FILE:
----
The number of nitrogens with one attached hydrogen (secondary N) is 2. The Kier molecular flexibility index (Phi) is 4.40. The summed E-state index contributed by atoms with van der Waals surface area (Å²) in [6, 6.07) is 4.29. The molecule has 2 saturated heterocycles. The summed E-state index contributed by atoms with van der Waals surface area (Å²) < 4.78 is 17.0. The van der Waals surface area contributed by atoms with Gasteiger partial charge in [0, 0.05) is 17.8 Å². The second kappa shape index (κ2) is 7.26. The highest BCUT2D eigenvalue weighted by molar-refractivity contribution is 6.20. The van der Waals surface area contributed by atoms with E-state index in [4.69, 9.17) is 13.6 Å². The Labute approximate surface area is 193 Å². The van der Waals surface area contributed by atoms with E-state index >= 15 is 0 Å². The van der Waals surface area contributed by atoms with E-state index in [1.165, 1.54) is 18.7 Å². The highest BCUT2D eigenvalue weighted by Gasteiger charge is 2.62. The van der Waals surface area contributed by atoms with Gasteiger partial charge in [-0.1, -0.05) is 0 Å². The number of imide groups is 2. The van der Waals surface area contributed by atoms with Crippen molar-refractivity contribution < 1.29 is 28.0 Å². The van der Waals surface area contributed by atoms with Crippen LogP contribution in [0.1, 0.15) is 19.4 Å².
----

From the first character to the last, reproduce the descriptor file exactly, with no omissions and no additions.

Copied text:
The number of nitrogens with one attached hydrogen (secondary N) is 2. The Kier molecular flexibility index (Phi) is 4.40. The summed E-state index contributed by atoms with van der Waals surface area (Å²) in [6, 6.07) is 4.29. The molecule has 2 saturated heterocycles. The summed E-state index contributed by atoms with van der Waals surface area (Å²) < 4.78 is 17.0. The van der Waals surface area contributed by atoms with Gasteiger partial charge in [0, 0.05) is 17.8 Å². The second kappa shape index (κ2) is 7.26. The highest BCUT2D eigenvalue weighted by molar-refractivity contribution is 6.20. The van der Waals surface area contributed by atoms with E-state index in [4.69, 9.17) is 13.6 Å². The Labute approximate surface area is 193 Å². The van der Waals surface area contributed by atoms with E-state index >= 15 is 0 Å². The van der Waals surface area contributed by atoms with E-state index in [1.165, 1.54) is 18.7 Å². The highest BCUT2D eigenvalue weighted by Gasteiger charge is 2.62. The van der Waals surface area contributed by atoms with Gasteiger partial charge in [-0.1, -0.05) is 0 Å². The number of imide groups is 2. The van der Waals surface area contributed by atoms with Crippen molar-refractivity contribution < 1.29 is 28.0 Å². The van der Waals surface area contributed by atoms with Crippen LogP contribution in [0.1, 0.15) is 19.4 Å².